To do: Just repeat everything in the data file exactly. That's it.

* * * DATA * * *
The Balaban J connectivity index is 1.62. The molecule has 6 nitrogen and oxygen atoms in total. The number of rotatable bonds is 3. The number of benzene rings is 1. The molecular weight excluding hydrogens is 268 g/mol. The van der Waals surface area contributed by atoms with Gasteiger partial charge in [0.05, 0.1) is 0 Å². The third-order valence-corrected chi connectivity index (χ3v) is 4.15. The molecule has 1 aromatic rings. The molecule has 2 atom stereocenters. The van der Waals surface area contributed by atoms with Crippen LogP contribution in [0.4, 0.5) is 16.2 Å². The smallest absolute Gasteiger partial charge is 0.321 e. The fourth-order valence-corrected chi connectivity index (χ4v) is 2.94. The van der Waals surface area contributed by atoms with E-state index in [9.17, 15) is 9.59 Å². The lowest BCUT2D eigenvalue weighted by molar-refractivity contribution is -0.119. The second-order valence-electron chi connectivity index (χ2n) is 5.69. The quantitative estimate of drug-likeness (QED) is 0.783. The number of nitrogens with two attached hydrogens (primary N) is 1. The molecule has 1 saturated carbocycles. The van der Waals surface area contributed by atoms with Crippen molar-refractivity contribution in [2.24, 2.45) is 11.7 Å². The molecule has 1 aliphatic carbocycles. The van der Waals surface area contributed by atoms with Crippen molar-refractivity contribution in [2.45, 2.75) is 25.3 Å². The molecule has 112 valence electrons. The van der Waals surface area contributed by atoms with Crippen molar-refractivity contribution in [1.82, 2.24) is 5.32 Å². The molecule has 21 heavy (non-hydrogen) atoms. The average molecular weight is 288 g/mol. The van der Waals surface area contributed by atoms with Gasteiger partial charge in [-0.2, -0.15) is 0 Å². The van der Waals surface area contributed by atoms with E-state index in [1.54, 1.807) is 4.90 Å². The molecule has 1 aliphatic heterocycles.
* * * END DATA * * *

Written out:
The Balaban J connectivity index is 1.62. The molecule has 6 nitrogen and oxygen atoms in total. The number of rotatable bonds is 3. The number of benzene rings is 1. The molecular weight excluding hydrogens is 268 g/mol. The van der Waals surface area contributed by atoms with Gasteiger partial charge in [0.05, 0.1) is 0 Å². The third-order valence-corrected chi connectivity index (χ3v) is 4.15. The molecule has 1 aromatic rings. The molecule has 2 atom stereocenters. The van der Waals surface area contributed by atoms with Crippen LogP contribution in [0.4, 0.5) is 16.2 Å². The smallest absolute Gasteiger partial charge is 0.321 e. The fourth-order valence-corrected chi connectivity index (χ4v) is 2.94. The van der Waals surface area contributed by atoms with E-state index in [9.17, 15) is 9.59 Å². The lowest BCUT2D eigenvalue weighted by molar-refractivity contribution is -0.119. The second-order valence-electron chi connectivity index (χ2n) is 5.69. The quantitative estimate of drug-likeness (QED) is 0.783. The number of nitrogens with two attached hydrogens (primary N) is 1. The molecule has 1 saturated carbocycles. The van der Waals surface area contributed by atoms with Crippen molar-refractivity contribution in [2.24, 2.45) is 11.7 Å². The molecule has 1 aliphatic carbocycles. The van der Waals surface area contributed by atoms with Crippen molar-refractivity contribution in [2.45, 2.75) is 25.3 Å². The molecule has 112 valence electrons. The van der Waals surface area contributed by atoms with Crippen molar-refractivity contribution in [1.82, 2.24) is 5.32 Å². The molecule has 21 heavy (non-hydrogen) atoms. The average molecular weight is 288 g/mol. The van der Waals surface area contributed by atoms with Gasteiger partial charge in [-0.2, -0.15) is 0 Å². The van der Waals surface area contributed by atoms with E-state index in [1.54, 1.807) is 4.90 Å². The molecule has 1 aliphatic heterocycles.